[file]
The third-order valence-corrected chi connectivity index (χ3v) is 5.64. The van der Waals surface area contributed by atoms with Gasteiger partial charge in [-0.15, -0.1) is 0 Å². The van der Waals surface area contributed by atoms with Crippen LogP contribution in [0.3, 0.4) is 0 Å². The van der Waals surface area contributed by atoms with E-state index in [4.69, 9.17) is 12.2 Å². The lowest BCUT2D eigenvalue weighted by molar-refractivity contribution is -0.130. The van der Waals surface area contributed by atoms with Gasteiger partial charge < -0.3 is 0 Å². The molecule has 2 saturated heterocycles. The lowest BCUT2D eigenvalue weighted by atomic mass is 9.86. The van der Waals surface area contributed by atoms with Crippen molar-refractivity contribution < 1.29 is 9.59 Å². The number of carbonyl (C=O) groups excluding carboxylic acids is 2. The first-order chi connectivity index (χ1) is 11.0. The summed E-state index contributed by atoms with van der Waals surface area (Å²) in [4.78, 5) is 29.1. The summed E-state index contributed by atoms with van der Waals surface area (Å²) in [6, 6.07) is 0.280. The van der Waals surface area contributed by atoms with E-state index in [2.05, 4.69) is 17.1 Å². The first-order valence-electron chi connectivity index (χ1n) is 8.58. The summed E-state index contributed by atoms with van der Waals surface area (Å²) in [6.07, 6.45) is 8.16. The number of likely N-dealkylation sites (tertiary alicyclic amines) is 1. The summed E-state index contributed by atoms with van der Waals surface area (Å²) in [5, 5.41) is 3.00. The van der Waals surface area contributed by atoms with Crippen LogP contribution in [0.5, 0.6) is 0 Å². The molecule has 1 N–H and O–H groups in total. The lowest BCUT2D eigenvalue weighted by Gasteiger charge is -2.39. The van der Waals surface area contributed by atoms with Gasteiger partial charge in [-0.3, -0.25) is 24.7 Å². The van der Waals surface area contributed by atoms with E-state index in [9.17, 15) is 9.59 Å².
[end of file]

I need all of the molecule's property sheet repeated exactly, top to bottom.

The third-order valence-corrected chi connectivity index (χ3v) is 5.64. The van der Waals surface area contributed by atoms with Gasteiger partial charge in [-0.15, -0.1) is 0 Å². The van der Waals surface area contributed by atoms with Crippen LogP contribution in [0.3, 0.4) is 0 Å². The van der Waals surface area contributed by atoms with E-state index in [4.69, 9.17) is 12.2 Å². The lowest BCUT2D eigenvalue weighted by molar-refractivity contribution is -0.130. The van der Waals surface area contributed by atoms with Gasteiger partial charge < -0.3 is 0 Å². The molecule has 2 saturated heterocycles. The lowest BCUT2D eigenvalue weighted by atomic mass is 9.86. The van der Waals surface area contributed by atoms with Crippen molar-refractivity contribution < 1.29 is 9.59 Å². The number of carbonyl (C=O) groups excluding carboxylic acids is 2. The first-order chi connectivity index (χ1) is 11.0. The summed E-state index contributed by atoms with van der Waals surface area (Å²) in [4.78, 5) is 29.1. The summed E-state index contributed by atoms with van der Waals surface area (Å²) in [6, 6.07) is 0.280. The van der Waals surface area contributed by atoms with E-state index in [2.05, 4.69) is 17.1 Å². The first-order valence-electron chi connectivity index (χ1n) is 8.58. The summed E-state index contributed by atoms with van der Waals surface area (Å²) in [6.07, 6.45) is 8.16. The number of likely N-dealkylation sites (tertiary alicyclic amines) is 1. The summed E-state index contributed by atoms with van der Waals surface area (Å²) in [5, 5.41) is 3.00. The van der Waals surface area contributed by atoms with Crippen LogP contribution in [0.5, 0.6) is 0 Å². The molecule has 1 N–H and O–H groups in total. The lowest BCUT2D eigenvalue weighted by Gasteiger charge is -2.39. The van der Waals surface area contributed by atoms with Gasteiger partial charge in [-0.3, -0.25) is 24.7 Å². The van der Waals surface area contributed by atoms with E-state index in [9.17, 15) is 9.59 Å².